I first went to the Consumer Electronics Show (CES) in 2011, as a publication-less freelance writer. I didn't make appointments -- I wandered the show floor aimlessly, drinking in the colorful lights and crowds of people and picking up swag and schmoozing with PR people. I stayed in the swanky all-suite section of Planet Hollywood (PH Towers, now Elara) and ditched the show floor early to head over to those famous Vegas outlets. It was awesome.
My second year at CES, I went as a commissioned writer for PCWorld covering car tech -- a burgeoning area of coverage that nobody else was interested in. I made tons of appointments. I learned the layout of the North Hall of the Las Vegas Convention Center (LVCC) by heart. During CES Unveiled, an event that happens the day before the show starts (Sunday evening), I lost my notebook full of appointments, schedules, and meeting points. I didn't make any of my appointments. I missed half my meetings. I went with the flow. It was awesome.
My third year at CES, I went again as a paid-lancer for PCWorld, Macworld, and TechHive. I made a bunch of appointments with no intention of keeping them. I hit up late-night parties and ate a lot of free food. I also managed to make all my deadlines -- no worries :) It was still pretty awesome.
In my three years of going to CES, I've learned a lot. In my five years of living in California, I've learned even more -- about Vegas.
Here are my tips -- yes, they're food-focused and anti-appointment -- for surviving CES as a writer, journalist, editor, or other press person:
1. ShowStoppers has the best food
There's a ton of free food at CES. As a press person, you even get free lunches -- if you want to stand in line (PRO TIP: 11:30 is the best time to get lunch) for an hour and a half. All the press events have free food, and some nice companies may even invite you to a sit-down dinner. Go to these events. They will be the only time when you get food.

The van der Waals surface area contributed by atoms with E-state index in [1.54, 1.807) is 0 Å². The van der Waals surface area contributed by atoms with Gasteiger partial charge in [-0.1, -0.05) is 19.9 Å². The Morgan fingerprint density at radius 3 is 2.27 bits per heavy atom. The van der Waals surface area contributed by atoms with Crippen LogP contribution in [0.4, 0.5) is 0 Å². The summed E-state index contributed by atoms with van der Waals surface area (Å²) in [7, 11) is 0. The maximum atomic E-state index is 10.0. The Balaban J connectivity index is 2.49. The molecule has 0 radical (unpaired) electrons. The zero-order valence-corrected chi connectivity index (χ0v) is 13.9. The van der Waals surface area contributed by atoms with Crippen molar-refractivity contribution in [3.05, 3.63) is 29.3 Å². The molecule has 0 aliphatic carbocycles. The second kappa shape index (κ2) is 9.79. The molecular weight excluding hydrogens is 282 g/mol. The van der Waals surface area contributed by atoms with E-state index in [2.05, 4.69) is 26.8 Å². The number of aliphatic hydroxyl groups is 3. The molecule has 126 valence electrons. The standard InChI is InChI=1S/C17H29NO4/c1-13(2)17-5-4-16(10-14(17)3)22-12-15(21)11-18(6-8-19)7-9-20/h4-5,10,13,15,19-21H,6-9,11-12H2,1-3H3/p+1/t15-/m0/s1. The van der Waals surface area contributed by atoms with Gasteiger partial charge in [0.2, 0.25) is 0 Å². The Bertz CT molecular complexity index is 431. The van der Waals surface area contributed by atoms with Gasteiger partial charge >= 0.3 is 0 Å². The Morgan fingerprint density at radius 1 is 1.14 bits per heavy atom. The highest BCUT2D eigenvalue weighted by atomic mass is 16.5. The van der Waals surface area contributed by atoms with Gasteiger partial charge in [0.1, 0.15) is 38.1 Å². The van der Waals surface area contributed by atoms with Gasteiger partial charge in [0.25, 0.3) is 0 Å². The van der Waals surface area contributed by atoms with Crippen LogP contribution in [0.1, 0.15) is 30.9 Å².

There are three main evening press events at CES: CES Unveiled, Pepcom's Digital Experience, and ShowStoppers. You'll want to hit up at least one of these events, since most of the small companies will be showing off their cool stuff here. The best turnout (for products) will be at Digital Experience, which is a themed-event with giveaways and theme-food. But I'm convinced Pepcom does this theme-situation as an excuse for crappy food. The themes are often low-key, like "football" and "western," so they can offer hamburgers and fries. I don't hate hamburgers and fries, but I need to not feel like crap for the rest of the week. CES Unveiled has acceptable food, but it's usually on the appetizer side and there's not a lot of selection.
But ShowStoppers...oh, ShowStoppers. Okay, so ShowStoppers is usually weak in terms of awesome products -- it's the last event (on Tuesday), so you've probably already seen all the cool stuff. But it's held at the Wynn and catered by the Wynn. We're talking gourmet pasta, a mile-long cheese spread, and amazing desserts. People will tell you not to go to ShowStoppers. Go to ShowStoppers. For the food.
2. Avoid booths with giveaways and celebs
There are many ways in which PR people will try to woo you. Prizes, gifts, food, giveaways, celebrities, sexy naked women...are only a few of those ways. By all means, feel free to find the booths with food -- like I said, you will rarely have time to eat, so take those opportunities and run. And hey, if someone offers you a gift for attending their press conference, that's your choice.